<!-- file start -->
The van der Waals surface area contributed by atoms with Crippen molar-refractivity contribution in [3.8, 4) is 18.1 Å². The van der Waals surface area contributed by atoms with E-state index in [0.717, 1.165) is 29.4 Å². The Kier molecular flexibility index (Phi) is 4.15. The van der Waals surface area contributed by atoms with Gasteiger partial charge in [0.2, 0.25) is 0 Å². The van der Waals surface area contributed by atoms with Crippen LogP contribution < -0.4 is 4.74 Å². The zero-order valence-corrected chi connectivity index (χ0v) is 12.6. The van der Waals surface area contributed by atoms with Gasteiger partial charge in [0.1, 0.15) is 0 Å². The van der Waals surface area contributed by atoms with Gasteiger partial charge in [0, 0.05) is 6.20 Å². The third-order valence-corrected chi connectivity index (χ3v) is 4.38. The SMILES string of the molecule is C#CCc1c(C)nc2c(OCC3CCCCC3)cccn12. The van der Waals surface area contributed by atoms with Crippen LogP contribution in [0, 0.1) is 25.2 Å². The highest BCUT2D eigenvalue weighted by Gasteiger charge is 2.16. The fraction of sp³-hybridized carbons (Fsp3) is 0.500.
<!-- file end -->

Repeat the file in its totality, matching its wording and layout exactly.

The van der Waals surface area contributed by atoms with Crippen molar-refractivity contribution in [3.8, 4) is 18.1 Å². The van der Waals surface area contributed by atoms with E-state index in [0.717, 1.165) is 29.4 Å². The Kier molecular flexibility index (Phi) is 4.15. The van der Waals surface area contributed by atoms with Gasteiger partial charge in [0.2, 0.25) is 0 Å². The van der Waals surface area contributed by atoms with Crippen LogP contribution < -0.4 is 4.74 Å². The zero-order valence-corrected chi connectivity index (χ0v) is 12.6. The van der Waals surface area contributed by atoms with Gasteiger partial charge in [0.1, 0.15) is 0 Å². The van der Waals surface area contributed by atoms with Gasteiger partial charge in [0, 0.05) is 6.20 Å². The third-order valence-corrected chi connectivity index (χ3v) is 4.38. The SMILES string of the molecule is C#CCc1c(C)nc2c(OCC3CCCCC3)cccn12. The van der Waals surface area contributed by atoms with Crippen LogP contribution in [0, 0.1) is 25.2 Å². The highest BCUT2D eigenvalue weighted by Gasteiger charge is 2.16. The fraction of sp³-hybridized carbons (Fsp3) is 0.500.